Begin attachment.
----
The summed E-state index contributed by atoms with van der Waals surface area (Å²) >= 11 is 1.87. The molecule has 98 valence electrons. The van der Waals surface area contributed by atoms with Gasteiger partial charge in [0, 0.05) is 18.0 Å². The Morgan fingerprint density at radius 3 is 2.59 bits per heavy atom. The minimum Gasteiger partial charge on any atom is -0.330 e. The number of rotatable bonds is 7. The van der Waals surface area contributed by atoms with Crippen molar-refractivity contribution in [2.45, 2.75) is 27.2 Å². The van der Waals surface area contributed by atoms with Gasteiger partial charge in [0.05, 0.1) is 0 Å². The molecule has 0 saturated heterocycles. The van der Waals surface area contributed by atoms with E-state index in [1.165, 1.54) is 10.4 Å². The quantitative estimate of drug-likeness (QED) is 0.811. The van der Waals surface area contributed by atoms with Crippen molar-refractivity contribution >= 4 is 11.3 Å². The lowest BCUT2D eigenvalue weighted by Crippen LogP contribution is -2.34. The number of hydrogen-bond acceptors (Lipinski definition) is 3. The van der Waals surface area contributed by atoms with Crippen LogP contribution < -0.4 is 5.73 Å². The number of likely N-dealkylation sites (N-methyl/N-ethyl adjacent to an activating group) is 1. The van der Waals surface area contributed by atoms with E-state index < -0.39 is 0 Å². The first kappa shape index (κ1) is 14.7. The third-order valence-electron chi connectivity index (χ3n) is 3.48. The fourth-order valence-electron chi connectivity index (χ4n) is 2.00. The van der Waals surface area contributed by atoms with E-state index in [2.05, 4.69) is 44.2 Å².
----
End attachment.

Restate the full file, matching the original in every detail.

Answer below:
The summed E-state index contributed by atoms with van der Waals surface area (Å²) >= 11 is 1.87. The molecule has 98 valence electrons. The van der Waals surface area contributed by atoms with Gasteiger partial charge in [0, 0.05) is 18.0 Å². The Morgan fingerprint density at radius 3 is 2.59 bits per heavy atom. The minimum Gasteiger partial charge on any atom is -0.330 e. The number of rotatable bonds is 7. The van der Waals surface area contributed by atoms with Crippen molar-refractivity contribution in [2.45, 2.75) is 27.2 Å². The van der Waals surface area contributed by atoms with Gasteiger partial charge in [0.05, 0.1) is 0 Å². The molecule has 0 saturated heterocycles. The van der Waals surface area contributed by atoms with E-state index in [1.165, 1.54) is 10.4 Å². The quantitative estimate of drug-likeness (QED) is 0.811. The van der Waals surface area contributed by atoms with Crippen molar-refractivity contribution >= 4 is 11.3 Å². The lowest BCUT2D eigenvalue weighted by Crippen LogP contribution is -2.34. The number of hydrogen-bond acceptors (Lipinski definition) is 3. The van der Waals surface area contributed by atoms with Crippen LogP contribution < -0.4 is 5.73 Å². The number of likely N-dealkylation sites (N-methyl/N-ethyl adjacent to an activating group) is 1. The van der Waals surface area contributed by atoms with E-state index < -0.39 is 0 Å². The first kappa shape index (κ1) is 14.7. The third-order valence-electron chi connectivity index (χ3n) is 3.48. The fourth-order valence-electron chi connectivity index (χ4n) is 2.00. The van der Waals surface area contributed by atoms with E-state index in [2.05, 4.69) is 44.2 Å².